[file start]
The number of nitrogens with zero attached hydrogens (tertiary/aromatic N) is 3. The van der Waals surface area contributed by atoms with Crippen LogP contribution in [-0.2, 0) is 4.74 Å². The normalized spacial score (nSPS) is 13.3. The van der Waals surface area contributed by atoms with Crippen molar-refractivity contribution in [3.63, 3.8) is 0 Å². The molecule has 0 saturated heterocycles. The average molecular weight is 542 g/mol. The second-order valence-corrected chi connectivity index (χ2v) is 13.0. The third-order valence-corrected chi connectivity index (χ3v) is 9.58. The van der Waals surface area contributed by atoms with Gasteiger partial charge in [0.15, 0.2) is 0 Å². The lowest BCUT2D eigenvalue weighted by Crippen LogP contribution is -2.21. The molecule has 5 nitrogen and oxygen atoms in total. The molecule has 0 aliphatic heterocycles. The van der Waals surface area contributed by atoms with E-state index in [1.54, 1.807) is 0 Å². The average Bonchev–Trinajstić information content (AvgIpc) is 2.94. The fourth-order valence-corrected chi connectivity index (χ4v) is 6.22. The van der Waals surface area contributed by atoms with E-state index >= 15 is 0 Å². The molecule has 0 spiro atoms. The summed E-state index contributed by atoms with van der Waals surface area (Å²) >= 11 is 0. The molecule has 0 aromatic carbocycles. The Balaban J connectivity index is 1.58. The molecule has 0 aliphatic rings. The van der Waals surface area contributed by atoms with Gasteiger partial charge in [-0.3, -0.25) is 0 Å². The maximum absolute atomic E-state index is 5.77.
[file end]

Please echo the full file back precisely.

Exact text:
The number of nitrogens with zero attached hydrogens (tertiary/aromatic N) is 3. The van der Waals surface area contributed by atoms with Crippen LogP contribution in [-0.2, 0) is 4.74 Å². The normalized spacial score (nSPS) is 13.3. The van der Waals surface area contributed by atoms with Crippen molar-refractivity contribution in [3.63, 3.8) is 0 Å². The molecule has 0 saturated heterocycles. The average molecular weight is 542 g/mol. The second-order valence-corrected chi connectivity index (χ2v) is 13.0. The third-order valence-corrected chi connectivity index (χ3v) is 9.58. The van der Waals surface area contributed by atoms with Gasteiger partial charge in [0.15, 0.2) is 0 Å². The lowest BCUT2D eigenvalue weighted by Crippen LogP contribution is -2.21. The molecule has 5 nitrogen and oxygen atoms in total. The molecule has 0 aliphatic heterocycles. The van der Waals surface area contributed by atoms with E-state index in [1.54, 1.807) is 0 Å². The average Bonchev–Trinajstić information content (AvgIpc) is 2.94. The fourth-order valence-corrected chi connectivity index (χ4v) is 6.22. The van der Waals surface area contributed by atoms with E-state index >= 15 is 0 Å². The molecule has 0 spiro atoms. The summed E-state index contributed by atoms with van der Waals surface area (Å²) >= 11 is 0. The molecule has 0 aromatic carbocycles. The Balaban J connectivity index is 1.58. The molecule has 0 aliphatic rings. The van der Waals surface area contributed by atoms with Gasteiger partial charge in [-0.3, -0.25) is 0 Å². The maximum absolute atomic E-state index is 5.77.